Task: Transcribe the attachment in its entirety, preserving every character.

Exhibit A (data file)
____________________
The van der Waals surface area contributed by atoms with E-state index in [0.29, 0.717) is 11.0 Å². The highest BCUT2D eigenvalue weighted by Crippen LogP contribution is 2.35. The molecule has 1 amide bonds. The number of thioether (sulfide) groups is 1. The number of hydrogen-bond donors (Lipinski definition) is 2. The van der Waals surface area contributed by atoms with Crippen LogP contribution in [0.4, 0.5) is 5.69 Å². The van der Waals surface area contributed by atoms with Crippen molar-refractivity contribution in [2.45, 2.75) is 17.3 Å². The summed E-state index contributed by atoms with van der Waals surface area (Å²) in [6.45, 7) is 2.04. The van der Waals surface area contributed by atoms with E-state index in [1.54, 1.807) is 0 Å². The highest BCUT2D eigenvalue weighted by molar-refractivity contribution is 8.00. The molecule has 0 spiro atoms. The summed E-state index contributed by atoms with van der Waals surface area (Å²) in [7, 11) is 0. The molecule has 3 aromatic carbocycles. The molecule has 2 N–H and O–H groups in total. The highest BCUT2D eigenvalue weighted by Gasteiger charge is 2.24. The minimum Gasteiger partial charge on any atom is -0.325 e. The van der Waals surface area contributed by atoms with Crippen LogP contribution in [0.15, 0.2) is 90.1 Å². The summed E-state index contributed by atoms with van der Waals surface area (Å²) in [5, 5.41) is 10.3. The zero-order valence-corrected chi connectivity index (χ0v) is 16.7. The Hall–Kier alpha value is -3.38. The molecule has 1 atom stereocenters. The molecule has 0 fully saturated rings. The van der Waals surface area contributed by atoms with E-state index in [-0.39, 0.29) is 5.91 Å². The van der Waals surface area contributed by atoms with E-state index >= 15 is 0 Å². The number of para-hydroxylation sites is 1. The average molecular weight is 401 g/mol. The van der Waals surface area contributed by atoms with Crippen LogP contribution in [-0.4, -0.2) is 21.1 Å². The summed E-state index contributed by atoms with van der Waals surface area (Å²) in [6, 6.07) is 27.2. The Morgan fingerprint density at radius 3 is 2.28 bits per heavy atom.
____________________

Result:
The van der Waals surface area contributed by atoms with E-state index in [0.29, 0.717) is 11.0 Å². The highest BCUT2D eigenvalue weighted by Crippen LogP contribution is 2.35. The molecule has 1 amide bonds. The number of thioether (sulfide) groups is 1. The number of hydrogen-bond donors (Lipinski definition) is 2. The van der Waals surface area contributed by atoms with Crippen LogP contribution in [0.4, 0.5) is 5.69 Å². The van der Waals surface area contributed by atoms with Crippen molar-refractivity contribution in [2.45, 2.75) is 17.3 Å². The summed E-state index contributed by atoms with van der Waals surface area (Å²) in [6.45, 7) is 2.04. The van der Waals surface area contributed by atoms with E-state index in [1.54, 1.807) is 0 Å². The highest BCUT2D eigenvalue weighted by molar-refractivity contribution is 8.00. The molecule has 0 spiro atoms. The summed E-state index contributed by atoms with van der Waals surface area (Å²) in [7, 11) is 0. The molecule has 3 aromatic carbocycles. The molecule has 2 N–H and O–H groups in total. The highest BCUT2D eigenvalue weighted by Gasteiger charge is 2.24. The minimum Gasteiger partial charge on any atom is -0.325 e. The van der Waals surface area contributed by atoms with Crippen LogP contribution in [0.15, 0.2) is 90.1 Å². The summed E-state index contributed by atoms with van der Waals surface area (Å²) in [5, 5.41) is 10.3. The zero-order valence-corrected chi connectivity index (χ0v) is 16.7. The Hall–Kier alpha value is -3.38. The molecule has 1 atom stereocenters. The molecule has 0 fully saturated rings. The van der Waals surface area contributed by atoms with E-state index in [-0.39, 0.29) is 5.91 Å². The van der Waals surface area contributed by atoms with E-state index >= 15 is 0 Å². The number of para-hydroxylation sites is 1. The average molecular weight is 401 g/mol. The van der Waals surface area contributed by atoms with Crippen LogP contribution in [-0.4, -0.2) is 21.1 Å². The summed E-state index contributed by atoms with van der Waals surface area (Å²) in [6, 6.07) is 27.2. The Morgan fingerprint density at radius 3 is 2.28 bits per heavy atom.